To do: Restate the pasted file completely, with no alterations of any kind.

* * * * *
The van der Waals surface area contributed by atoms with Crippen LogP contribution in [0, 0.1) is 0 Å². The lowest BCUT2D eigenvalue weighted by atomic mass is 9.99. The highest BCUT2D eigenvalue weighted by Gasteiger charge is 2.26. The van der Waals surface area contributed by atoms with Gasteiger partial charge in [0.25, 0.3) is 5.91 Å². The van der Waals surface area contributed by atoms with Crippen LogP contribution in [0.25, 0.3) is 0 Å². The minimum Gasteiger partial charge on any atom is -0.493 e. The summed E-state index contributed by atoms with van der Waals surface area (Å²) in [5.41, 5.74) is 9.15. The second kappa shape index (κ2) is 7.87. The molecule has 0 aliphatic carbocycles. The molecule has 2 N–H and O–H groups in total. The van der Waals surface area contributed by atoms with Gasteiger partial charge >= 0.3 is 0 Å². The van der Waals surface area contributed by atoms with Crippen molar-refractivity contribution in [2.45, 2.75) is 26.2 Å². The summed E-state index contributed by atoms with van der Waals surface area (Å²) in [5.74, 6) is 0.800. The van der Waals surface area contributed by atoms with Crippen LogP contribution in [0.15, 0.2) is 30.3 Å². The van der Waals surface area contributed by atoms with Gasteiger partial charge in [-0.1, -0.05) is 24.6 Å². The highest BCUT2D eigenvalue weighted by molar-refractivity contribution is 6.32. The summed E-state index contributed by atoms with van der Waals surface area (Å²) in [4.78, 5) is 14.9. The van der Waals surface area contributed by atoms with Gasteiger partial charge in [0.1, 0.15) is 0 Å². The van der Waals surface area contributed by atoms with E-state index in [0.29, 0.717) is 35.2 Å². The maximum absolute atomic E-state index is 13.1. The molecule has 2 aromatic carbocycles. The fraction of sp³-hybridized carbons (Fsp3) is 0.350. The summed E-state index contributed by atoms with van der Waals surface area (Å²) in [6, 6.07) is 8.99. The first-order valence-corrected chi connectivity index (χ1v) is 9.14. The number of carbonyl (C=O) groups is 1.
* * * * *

The van der Waals surface area contributed by atoms with Crippen LogP contribution in [0, 0.1) is 0 Å². The lowest BCUT2D eigenvalue weighted by atomic mass is 9.99. The highest BCUT2D eigenvalue weighted by Gasteiger charge is 2.26. The van der Waals surface area contributed by atoms with Gasteiger partial charge in [0.25, 0.3) is 5.91 Å². The van der Waals surface area contributed by atoms with Crippen LogP contribution in [0.25, 0.3) is 0 Å². The minimum Gasteiger partial charge on any atom is -0.493 e. The summed E-state index contributed by atoms with van der Waals surface area (Å²) in [5.41, 5.74) is 9.15. The second kappa shape index (κ2) is 7.87. The molecule has 0 aliphatic carbocycles. The molecule has 2 N–H and O–H groups in total. The van der Waals surface area contributed by atoms with Gasteiger partial charge >= 0.3 is 0 Å². The van der Waals surface area contributed by atoms with Crippen molar-refractivity contribution in [2.45, 2.75) is 26.2 Å². The summed E-state index contributed by atoms with van der Waals surface area (Å²) in [5.74, 6) is 0.800. The van der Waals surface area contributed by atoms with Crippen LogP contribution in [0.15, 0.2) is 30.3 Å². The van der Waals surface area contributed by atoms with Gasteiger partial charge in [-0.1, -0.05) is 24.6 Å². The highest BCUT2D eigenvalue weighted by molar-refractivity contribution is 6.32. The summed E-state index contributed by atoms with van der Waals surface area (Å²) in [4.78, 5) is 14.9. The van der Waals surface area contributed by atoms with Gasteiger partial charge in [0.1, 0.15) is 0 Å². The van der Waals surface area contributed by atoms with E-state index in [0.29, 0.717) is 35.2 Å². The maximum absolute atomic E-state index is 13.1. The molecule has 2 aromatic carbocycles. The fraction of sp³-hybridized carbons (Fsp3) is 0.350. The summed E-state index contributed by atoms with van der Waals surface area (Å²) in [6, 6.07) is 8.99. The first-order valence-corrected chi connectivity index (χ1v) is 9.14. The number of carbonyl (C=O) groups is 1.